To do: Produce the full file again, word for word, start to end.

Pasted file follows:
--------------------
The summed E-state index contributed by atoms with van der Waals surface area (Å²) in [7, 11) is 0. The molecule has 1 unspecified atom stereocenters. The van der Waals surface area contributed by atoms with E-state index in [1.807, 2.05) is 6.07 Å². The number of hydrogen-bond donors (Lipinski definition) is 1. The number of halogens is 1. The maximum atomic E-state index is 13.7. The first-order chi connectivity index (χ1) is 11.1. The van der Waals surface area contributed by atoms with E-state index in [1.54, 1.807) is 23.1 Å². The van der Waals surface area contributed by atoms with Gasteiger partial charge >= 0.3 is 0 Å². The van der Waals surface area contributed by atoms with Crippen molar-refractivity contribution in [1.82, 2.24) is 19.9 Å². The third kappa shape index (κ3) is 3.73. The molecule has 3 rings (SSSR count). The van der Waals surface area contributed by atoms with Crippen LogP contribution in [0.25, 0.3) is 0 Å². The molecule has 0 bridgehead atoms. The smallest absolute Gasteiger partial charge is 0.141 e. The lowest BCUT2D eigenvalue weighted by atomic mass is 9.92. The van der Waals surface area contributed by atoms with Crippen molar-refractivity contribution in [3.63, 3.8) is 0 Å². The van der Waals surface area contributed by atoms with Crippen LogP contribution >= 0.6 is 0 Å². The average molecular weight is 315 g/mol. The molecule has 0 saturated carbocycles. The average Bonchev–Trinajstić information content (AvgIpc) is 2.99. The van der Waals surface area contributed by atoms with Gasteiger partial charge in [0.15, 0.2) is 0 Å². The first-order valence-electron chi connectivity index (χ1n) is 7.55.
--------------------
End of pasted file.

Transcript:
The summed E-state index contributed by atoms with van der Waals surface area (Å²) in [7, 11) is 0. The molecule has 1 unspecified atom stereocenters. The van der Waals surface area contributed by atoms with E-state index in [1.807, 2.05) is 6.07 Å². The number of hydrogen-bond donors (Lipinski definition) is 1. The number of halogens is 1. The maximum atomic E-state index is 13.7. The first-order chi connectivity index (χ1) is 11.1. The van der Waals surface area contributed by atoms with E-state index in [1.54, 1.807) is 23.1 Å². The van der Waals surface area contributed by atoms with Gasteiger partial charge >= 0.3 is 0 Å². The van der Waals surface area contributed by atoms with Crippen molar-refractivity contribution in [1.82, 2.24) is 19.9 Å². The third kappa shape index (κ3) is 3.73. The molecule has 3 rings (SSSR count). The van der Waals surface area contributed by atoms with Crippen LogP contribution in [0.25, 0.3) is 0 Å². The molecule has 0 bridgehead atoms. The smallest absolute Gasteiger partial charge is 0.141 e. The lowest BCUT2D eigenvalue weighted by atomic mass is 9.92. The van der Waals surface area contributed by atoms with Crippen molar-refractivity contribution in [3.63, 3.8) is 0 Å². The van der Waals surface area contributed by atoms with Crippen LogP contribution >= 0.6 is 0 Å². The average molecular weight is 315 g/mol. The molecule has 0 saturated carbocycles. The average Bonchev–Trinajstić information content (AvgIpc) is 2.99. The van der Waals surface area contributed by atoms with Gasteiger partial charge in [0.15, 0.2) is 0 Å². The first-order valence-electron chi connectivity index (χ1n) is 7.55.